Athens residents got a taste—literally and figuratively—of Muslim culture at the Al Huda Islamic Center’s open house on Saturday, Feb. 24.
“I think that in the climate we are in right now this is incredibly important,” said Lamarana Balde, a secretary at the center, located on South Milledge Avenue. “If we Muslims aren’t showing people who we are, other third parties do it. Islam is about friendship; not what people see on TV.”
The event allowed visitors to try traditional Arabic and East Indian dishes like baklava (pastries made with honey and nuts), samosa (savory pies filled with ground meat or vegetables), pakora (fried snacks) and basbousa (cake), ask questions about and take home a Quran, and tour the mosque. Volunteers of all ages waited in a tent to assist women with trying on hijabs (head scarves) or painting henna (temporary tattoos) on their hands. There was also a station for kids’ activities, like balloon animal-making and face painting.
Around 1:30 p.m., presenter Amin Tomeh gave an overview of the religion of Islam and what it is like to be an American Muslim to a crowd of 50 barefoot people. He discussed various stereotypes held about the beliefs of the religion and explained that often one should “separate what is believed by the culture of a country from the beliefs of the actual religion that residents practice.” Questions were encouraged and abundant, and the intended 30-minute presentation turned into an hour-and-a-half discussion.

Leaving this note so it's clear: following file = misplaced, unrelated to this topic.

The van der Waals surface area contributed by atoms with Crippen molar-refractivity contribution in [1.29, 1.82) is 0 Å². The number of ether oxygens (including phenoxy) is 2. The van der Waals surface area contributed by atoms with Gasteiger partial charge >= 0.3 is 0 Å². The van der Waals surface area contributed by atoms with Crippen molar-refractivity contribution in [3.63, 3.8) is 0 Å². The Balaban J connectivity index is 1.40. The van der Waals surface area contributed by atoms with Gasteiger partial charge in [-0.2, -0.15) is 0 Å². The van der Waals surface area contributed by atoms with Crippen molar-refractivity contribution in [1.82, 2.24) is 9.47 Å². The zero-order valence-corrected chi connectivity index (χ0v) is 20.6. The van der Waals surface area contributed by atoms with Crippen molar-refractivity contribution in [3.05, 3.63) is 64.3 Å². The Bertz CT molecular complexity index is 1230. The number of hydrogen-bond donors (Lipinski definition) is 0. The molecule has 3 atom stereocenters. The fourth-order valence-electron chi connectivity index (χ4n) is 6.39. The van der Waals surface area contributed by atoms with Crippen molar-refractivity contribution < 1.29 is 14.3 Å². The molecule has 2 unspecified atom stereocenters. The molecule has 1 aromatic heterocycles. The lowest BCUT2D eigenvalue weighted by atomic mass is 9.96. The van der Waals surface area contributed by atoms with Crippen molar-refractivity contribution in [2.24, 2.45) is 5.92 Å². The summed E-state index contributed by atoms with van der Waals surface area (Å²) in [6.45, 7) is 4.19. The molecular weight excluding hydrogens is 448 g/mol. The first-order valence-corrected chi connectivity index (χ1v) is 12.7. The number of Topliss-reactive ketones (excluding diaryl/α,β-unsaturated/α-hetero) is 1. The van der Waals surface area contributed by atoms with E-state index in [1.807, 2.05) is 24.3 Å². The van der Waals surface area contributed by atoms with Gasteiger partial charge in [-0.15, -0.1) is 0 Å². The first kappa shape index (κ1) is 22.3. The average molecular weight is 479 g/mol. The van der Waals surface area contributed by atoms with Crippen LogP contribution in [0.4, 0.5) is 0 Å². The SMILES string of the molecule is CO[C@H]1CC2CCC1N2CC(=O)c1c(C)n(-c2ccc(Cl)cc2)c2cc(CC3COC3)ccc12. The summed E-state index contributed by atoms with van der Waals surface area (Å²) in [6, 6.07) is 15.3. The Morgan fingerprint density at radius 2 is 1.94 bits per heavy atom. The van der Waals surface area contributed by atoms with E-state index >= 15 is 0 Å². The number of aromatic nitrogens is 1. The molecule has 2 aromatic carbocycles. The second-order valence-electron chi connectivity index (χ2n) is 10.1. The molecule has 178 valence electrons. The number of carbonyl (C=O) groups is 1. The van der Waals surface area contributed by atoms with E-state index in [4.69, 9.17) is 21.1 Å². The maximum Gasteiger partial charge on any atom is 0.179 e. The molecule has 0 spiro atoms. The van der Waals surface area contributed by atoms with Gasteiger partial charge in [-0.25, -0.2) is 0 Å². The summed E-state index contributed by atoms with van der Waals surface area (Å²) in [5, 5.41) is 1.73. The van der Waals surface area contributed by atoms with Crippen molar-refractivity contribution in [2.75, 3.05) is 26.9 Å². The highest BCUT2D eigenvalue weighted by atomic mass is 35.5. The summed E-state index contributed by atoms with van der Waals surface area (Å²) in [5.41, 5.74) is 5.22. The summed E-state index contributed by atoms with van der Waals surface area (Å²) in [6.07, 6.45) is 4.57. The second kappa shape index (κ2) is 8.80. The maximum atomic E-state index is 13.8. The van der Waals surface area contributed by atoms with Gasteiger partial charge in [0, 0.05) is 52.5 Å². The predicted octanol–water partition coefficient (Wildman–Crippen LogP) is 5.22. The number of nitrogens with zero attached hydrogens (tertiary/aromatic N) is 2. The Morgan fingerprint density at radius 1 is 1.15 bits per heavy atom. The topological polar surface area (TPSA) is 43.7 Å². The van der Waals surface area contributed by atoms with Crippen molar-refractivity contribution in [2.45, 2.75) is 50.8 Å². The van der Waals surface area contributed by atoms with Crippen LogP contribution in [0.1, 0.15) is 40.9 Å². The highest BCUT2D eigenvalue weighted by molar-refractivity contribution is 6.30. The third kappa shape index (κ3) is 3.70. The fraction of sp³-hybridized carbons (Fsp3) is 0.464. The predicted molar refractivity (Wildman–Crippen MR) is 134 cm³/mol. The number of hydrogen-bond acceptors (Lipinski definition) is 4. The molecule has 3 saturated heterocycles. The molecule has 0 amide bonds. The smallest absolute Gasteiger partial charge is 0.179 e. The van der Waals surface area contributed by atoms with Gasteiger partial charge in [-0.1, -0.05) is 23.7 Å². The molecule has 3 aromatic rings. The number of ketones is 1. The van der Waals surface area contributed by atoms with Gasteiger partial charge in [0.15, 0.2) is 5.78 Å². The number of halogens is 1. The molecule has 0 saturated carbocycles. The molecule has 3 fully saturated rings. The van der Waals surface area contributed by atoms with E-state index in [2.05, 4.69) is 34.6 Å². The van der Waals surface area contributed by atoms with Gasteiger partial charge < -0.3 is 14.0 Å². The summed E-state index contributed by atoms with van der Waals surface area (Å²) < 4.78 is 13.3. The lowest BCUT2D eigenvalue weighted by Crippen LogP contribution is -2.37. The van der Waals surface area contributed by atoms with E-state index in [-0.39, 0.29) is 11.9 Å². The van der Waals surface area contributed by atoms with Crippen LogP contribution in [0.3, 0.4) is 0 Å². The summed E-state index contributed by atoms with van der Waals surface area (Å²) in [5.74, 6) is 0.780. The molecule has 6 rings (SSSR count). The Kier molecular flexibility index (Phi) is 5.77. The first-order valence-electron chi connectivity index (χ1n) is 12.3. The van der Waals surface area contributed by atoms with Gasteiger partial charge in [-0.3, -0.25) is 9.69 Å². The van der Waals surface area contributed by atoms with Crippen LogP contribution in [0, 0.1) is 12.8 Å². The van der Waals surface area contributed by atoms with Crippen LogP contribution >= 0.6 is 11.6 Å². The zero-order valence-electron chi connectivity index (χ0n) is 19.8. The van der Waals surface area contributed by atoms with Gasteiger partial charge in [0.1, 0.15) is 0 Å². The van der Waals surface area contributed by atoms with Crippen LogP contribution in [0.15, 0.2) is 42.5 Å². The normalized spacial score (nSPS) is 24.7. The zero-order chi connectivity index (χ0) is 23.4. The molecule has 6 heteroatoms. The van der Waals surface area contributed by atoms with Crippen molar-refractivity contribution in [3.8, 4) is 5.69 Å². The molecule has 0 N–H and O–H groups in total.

“We are so happy to see questions and the numbers present here today,” Balde said. “It shows us how we can improve our relationship with this Athens community.”
Students and locals of all ages and backgrounds made up most of the crowd of couple hundred people who drifted in and out throughout the warm and sunny day. Volunteers were very welcoming, and willingly chatted and answered the questions of anyone who came up to them.
Alexa Schaefer, a junior at the University of Georgia, came with a group of six students from the UGA Catholic Center. She said that she found the event interesting and very informative.
“[This kind of event] is important, absolutely,” said Schaefer. “Everyone was welcoming and so open to sharing. I learned so much from the presentation and it was great that [Tomeh] was so open to questions from everyone… I think it’s necessary for people to get to know the different communities in their city.”
Like what you just read? Support Flagpole by making a donation today. Every dollar you give helps fund our ongoing mission to provide Athens with quality, independent journalism.